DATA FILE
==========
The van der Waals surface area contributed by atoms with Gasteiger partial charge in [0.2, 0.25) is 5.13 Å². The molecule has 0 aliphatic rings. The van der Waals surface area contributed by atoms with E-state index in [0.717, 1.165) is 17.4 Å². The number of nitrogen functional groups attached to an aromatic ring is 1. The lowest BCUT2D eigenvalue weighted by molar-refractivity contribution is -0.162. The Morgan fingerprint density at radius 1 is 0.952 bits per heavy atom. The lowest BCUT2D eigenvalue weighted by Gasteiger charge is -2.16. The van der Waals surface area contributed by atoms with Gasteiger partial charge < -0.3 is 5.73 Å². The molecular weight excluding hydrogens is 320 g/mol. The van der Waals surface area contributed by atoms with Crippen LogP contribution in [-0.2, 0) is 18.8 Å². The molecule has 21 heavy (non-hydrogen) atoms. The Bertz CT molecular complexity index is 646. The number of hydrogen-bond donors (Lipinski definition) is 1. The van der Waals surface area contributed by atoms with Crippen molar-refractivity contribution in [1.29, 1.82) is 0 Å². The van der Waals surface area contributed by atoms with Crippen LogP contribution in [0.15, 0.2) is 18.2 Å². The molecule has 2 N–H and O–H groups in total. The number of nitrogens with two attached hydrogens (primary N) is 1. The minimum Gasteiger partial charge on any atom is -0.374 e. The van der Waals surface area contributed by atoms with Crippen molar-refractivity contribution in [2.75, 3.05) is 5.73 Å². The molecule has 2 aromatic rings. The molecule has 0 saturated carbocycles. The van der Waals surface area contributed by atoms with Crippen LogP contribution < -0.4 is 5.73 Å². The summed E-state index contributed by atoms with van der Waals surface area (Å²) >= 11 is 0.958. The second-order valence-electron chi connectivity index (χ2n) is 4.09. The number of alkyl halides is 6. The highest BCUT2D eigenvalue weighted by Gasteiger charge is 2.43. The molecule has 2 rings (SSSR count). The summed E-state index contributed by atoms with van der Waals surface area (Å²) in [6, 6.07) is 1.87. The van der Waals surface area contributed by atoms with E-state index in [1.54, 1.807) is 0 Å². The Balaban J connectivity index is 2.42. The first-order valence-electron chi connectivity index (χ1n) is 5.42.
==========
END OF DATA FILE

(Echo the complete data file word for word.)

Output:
The van der Waals surface area contributed by atoms with Gasteiger partial charge in [0.2, 0.25) is 5.13 Å². The molecule has 0 aliphatic rings. The van der Waals surface area contributed by atoms with E-state index in [0.717, 1.165) is 17.4 Å². The number of nitrogen functional groups attached to an aromatic ring is 1. The lowest BCUT2D eigenvalue weighted by molar-refractivity contribution is -0.162. The Morgan fingerprint density at radius 1 is 0.952 bits per heavy atom. The lowest BCUT2D eigenvalue weighted by Gasteiger charge is -2.16. The van der Waals surface area contributed by atoms with Gasteiger partial charge < -0.3 is 5.73 Å². The molecular weight excluding hydrogens is 320 g/mol. The van der Waals surface area contributed by atoms with Crippen LogP contribution in [-0.2, 0) is 18.8 Å². The molecule has 21 heavy (non-hydrogen) atoms. The Bertz CT molecular complexity index is 646. The number of hydrogen-bond donors (Lipinski definition) is 1. The van der Waals surface area contributed by atoms with Crippen molar-refractivity contribution in [1.29, 1.82) is 0 Å². The van der Waals surface area contributed by atoms with Crippen LogP contribution in [0.15, 0.2) is 18.2 Å². The molecule has 2 N–H and O–H groups in total. The number of nitrogens with two attached hydrogens (primary N) is 1. The minimum Gasteiger partial charge on any atom is -0.374 e. The van der Waals surface area contributed by atoms with Crippen molar-refractivity contribution in [2.75, 3.05) is 5.73 Å². The molecule has 2 aromatic rings. The molecule has 0 saturated carbocycles. The van der Waals surface area contributed by atoms with Crippen LogP contribution < -0.4 is 5.73 Å². The summed E-state index contributed by atoms with van der Waals surface area (Å²) >= 11 is 0.958. The second-order valence-electron chi connectivity index (χ2n) is 4.09. The number of alkyl halides is 6. The highest BCUT2D eigenvalue weighted by Gasteiger charge is 2.43. The molecule has 2 rings (SSSR count). The summed E-state index contributed by atoms with van der Waals surface area (Å²) in [6, 6.07) is 1.87. The van der Waals surface area contributed by atoms with E-state index in [1.54, 1.807) is 0 Å². The Balaban J connectivity index is 2.42. The first-order valence-electron chi connectivity index (χ1n) is 5.42.